|Corruption Perceptions Index
|126 out of 175
|136 out of 175
|136 out of 175
|126 out of 175
|169 out of 175
|12 out of 175
|Control of Corruption
|51.77 Billion USD
|1.48 Trillion USD
|331 Billion USD
|149 Billion USD
|20 Billion USD
|3.28 Trillion USD
|Open Budget Index Score
|83 out of 142
|123 out of 142
|66 out of 142
|111 out of 142
|7 out of 142
|Rule of Law Percentile Rank
|Voice and Accountability Percentile Rank
|Press Freedom Index
|162 out of 179
|142 out of 179
|175 out of 179
|154 out of 179
|177 out of 179
|16 out of 179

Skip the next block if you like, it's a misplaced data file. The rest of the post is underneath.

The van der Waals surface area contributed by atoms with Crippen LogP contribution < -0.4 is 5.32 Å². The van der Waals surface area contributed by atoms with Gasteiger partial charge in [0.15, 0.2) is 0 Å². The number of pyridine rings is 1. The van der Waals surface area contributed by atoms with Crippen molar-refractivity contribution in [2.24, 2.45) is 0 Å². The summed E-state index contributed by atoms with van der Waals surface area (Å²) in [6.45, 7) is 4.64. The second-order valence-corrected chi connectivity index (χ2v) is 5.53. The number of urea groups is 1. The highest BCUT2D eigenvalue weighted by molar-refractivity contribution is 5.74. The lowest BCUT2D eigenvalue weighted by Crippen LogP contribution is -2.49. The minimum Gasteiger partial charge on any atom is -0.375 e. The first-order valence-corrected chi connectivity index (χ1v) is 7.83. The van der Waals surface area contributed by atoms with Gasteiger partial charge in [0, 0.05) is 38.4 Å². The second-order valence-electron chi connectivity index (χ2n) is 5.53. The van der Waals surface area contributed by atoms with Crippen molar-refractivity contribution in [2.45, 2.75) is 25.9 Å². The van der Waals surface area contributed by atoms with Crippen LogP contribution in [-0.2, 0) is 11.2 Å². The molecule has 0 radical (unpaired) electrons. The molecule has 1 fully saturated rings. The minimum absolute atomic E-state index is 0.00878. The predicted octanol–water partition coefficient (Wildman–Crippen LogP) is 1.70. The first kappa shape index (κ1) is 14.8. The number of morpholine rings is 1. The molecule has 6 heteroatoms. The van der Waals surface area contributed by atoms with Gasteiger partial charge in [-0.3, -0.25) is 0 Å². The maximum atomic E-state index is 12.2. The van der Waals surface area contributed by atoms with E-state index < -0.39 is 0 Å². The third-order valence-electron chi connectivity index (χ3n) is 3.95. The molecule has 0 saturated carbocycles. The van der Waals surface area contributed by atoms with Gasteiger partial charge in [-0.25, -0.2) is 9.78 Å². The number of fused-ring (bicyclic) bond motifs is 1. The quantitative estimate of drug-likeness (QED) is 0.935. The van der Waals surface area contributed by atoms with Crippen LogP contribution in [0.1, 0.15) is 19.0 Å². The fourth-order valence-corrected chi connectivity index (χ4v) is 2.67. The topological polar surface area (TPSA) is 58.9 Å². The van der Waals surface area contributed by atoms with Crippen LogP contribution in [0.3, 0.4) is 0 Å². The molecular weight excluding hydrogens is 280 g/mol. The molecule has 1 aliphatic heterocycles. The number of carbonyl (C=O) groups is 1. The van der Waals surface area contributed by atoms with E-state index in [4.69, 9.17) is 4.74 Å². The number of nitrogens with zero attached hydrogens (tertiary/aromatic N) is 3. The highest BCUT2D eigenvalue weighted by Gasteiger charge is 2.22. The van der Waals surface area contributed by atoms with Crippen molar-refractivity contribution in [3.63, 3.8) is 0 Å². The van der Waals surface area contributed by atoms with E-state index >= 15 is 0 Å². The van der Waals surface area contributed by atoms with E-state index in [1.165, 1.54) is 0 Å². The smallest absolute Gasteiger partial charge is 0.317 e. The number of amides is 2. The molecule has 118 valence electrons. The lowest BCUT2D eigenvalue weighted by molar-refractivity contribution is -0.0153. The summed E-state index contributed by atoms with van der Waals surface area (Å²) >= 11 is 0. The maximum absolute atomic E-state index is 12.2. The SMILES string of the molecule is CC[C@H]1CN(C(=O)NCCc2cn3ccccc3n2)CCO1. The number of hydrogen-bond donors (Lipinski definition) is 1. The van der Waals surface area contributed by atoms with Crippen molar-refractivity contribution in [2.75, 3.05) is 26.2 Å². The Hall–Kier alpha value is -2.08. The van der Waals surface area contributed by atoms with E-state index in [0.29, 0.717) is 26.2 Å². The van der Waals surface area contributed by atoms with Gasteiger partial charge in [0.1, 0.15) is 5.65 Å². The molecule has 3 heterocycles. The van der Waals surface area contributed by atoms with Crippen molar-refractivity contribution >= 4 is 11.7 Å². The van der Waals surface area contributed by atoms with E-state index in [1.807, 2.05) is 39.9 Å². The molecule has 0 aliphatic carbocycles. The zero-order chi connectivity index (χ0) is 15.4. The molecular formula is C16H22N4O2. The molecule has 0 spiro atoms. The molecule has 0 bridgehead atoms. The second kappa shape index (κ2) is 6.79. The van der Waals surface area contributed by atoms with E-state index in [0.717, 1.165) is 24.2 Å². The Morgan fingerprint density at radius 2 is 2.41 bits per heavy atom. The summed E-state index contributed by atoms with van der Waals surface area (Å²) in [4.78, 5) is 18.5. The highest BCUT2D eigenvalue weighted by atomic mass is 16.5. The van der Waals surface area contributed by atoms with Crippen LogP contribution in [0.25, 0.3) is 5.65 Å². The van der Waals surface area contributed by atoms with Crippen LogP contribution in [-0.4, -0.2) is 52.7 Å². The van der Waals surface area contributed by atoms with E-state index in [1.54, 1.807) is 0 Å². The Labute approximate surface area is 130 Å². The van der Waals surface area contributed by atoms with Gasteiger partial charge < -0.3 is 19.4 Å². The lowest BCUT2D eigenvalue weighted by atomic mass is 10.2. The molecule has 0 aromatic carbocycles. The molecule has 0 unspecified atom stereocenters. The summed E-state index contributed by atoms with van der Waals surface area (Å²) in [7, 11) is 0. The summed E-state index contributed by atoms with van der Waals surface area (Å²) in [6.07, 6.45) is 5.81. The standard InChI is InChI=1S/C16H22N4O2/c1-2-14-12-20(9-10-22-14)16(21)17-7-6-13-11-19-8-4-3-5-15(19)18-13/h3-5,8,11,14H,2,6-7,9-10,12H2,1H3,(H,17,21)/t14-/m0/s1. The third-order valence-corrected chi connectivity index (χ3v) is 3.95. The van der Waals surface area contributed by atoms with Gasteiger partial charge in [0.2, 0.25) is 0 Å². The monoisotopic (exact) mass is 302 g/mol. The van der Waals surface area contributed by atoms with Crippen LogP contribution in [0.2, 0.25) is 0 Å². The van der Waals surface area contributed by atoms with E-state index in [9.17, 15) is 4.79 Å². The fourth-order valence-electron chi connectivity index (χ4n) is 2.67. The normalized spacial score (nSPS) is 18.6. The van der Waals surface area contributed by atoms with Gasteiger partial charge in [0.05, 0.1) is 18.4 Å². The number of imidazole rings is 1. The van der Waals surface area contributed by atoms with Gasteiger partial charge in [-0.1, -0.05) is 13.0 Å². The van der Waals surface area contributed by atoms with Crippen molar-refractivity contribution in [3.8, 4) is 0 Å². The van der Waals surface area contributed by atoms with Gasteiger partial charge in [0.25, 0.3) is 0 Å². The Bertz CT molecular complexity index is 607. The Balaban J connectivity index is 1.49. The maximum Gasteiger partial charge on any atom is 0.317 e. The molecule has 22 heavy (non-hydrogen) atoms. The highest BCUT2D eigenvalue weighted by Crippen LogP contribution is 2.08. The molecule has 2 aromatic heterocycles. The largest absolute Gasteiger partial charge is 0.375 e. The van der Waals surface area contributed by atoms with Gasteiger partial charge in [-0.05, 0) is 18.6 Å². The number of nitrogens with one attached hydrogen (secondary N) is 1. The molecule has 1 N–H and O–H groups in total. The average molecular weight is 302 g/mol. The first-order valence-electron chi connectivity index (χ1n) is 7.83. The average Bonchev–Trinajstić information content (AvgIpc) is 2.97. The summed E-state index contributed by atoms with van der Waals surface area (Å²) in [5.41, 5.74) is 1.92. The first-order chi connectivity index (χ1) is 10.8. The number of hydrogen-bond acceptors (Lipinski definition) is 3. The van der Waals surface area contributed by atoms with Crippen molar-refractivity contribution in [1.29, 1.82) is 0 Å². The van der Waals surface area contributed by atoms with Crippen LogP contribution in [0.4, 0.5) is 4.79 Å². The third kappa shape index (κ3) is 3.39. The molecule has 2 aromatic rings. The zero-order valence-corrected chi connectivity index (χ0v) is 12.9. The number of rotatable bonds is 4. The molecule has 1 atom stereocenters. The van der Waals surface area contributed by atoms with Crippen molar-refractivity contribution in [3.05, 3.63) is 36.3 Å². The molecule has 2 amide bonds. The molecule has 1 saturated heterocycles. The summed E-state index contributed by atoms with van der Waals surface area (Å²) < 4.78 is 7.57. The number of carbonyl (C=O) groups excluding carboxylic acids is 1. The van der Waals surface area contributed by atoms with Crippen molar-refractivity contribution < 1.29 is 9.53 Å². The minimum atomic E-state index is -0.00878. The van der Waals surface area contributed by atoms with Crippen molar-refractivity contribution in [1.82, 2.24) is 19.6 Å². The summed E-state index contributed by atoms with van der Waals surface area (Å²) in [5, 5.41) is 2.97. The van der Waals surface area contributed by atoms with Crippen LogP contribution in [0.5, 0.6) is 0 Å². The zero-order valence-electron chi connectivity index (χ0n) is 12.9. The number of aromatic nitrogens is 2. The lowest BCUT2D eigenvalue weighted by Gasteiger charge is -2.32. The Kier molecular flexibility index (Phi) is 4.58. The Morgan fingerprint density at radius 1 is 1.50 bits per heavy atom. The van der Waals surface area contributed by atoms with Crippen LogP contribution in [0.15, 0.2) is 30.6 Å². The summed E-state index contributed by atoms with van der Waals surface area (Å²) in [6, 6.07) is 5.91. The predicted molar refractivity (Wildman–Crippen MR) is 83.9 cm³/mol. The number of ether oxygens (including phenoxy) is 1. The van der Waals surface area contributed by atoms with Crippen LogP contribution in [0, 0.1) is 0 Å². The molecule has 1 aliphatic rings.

In vivid contrast to the statistics above, an exemplar country study is provided below in Germany. Each of the ten categories used to evaluate the Caspian littoral states were similarly used on Germany. While it is arguably unfair to compare the Caspian Five with an advanced and stable Western European country, it is nonetheless important to provide a counter-balance case study to show how it is possible to score at the other end of the spectrum with these indexes. Some of the comparative contrast between the two sides is quite dramatic: Germany has a CPI of 12, with corruption control, voice and accountability, and rule of law percentiles all above 90%. Accordingly, both press freedom and judicial independence rankings are extremely high in Germany. In my opinion this is not explained as a testimony to a longer period of time under democratized rule and free-market capitalism in Germany: after all, it was only the middle of the 20th century when that country was under the thumb of extreme fascism. Rather, it indicates that when a country transparently and systematically commits to holistic structural transformation, then dramatic improvement can occur and concretize. In that way the case study can be an inspiration for the Caspian region, if also a rather demanding and uncompromising one.